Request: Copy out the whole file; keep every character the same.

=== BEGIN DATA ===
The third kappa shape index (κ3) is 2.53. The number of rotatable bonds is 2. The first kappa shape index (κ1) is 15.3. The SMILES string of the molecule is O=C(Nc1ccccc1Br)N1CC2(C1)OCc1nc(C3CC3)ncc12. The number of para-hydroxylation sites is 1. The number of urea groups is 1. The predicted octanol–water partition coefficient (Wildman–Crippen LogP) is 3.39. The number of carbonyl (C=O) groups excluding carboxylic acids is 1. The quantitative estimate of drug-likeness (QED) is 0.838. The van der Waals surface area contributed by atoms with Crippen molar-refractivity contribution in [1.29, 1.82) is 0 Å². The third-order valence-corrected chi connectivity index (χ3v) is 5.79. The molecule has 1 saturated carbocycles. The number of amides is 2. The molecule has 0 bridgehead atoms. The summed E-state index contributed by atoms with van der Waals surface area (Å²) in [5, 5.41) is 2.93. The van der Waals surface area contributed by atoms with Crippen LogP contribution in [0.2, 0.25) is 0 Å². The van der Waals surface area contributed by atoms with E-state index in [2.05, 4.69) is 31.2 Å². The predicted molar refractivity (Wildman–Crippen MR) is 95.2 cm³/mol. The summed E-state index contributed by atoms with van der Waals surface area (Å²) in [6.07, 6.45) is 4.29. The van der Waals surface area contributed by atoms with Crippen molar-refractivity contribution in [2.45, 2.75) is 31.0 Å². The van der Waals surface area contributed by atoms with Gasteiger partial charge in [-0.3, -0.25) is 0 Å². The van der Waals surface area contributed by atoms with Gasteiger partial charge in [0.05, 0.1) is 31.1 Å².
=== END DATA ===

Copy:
The third kappa shape index (κ3) is 2.53. The number of rotatable bonds is 2. The first kappa shape index (κ1) is 15.3. The SMILES string of the molecule is O=C(Nc1ccccc1Br)N1CC2(C1)OCc1nc(C3CC3)ncc12. The number of para-hydroxylation sites is 1. The number of urea groups is 1. The predicted octanol–water partition coefficient (Wildman–Crippen LogP) is 3.39. The number of carbonyl (C=O) groups excluding carboxylic acids is 1. The quantitative estimate of drug-likeness (QED) is 0.838. The van der Waals surface area contributed by atoms with Crippen molar-refractivity contribution in [1.29, 1.82) is 0 Å². The third-order valence-corrected chi connectivity index (χ3v) is 5.79. The molecule has 1 saturated carbocycles. The number of amides is 2. The molecule has 0 bridgehead atoms. The summed E-state index contributed by atoms with van der Waals surface area (Å²) in [5, 5.41) is 2.93. The van der Waals surface area contributed by atoms with Crippen LogP contribution in [0.2, 0.25) is 0 Å². The van der Waals surface area contributed by atoms with E-state index in [2.05, 4.69) is 31.2 Å². The predicted molar refractivity (Wildman–Crippen MR) is 95.2 cm³/mol. The summed E-state index contributed by atoms with van der Waals surface area (Å²) in [6.07, 6.45) is 4.29. The van der Waals surface area contributed by atoms with Crippen molar-refractivity contribution in [2.45, 2.75) is 31.0 Å². The van der Waals surface area contributed by atoms with Gasteiger partial charge in [-0.3, -0.25) is 0 Å². The van der Waals surface area contributed by atoms with Gasteiger partial charge in [0.05, 0.1) is 31.1 Å².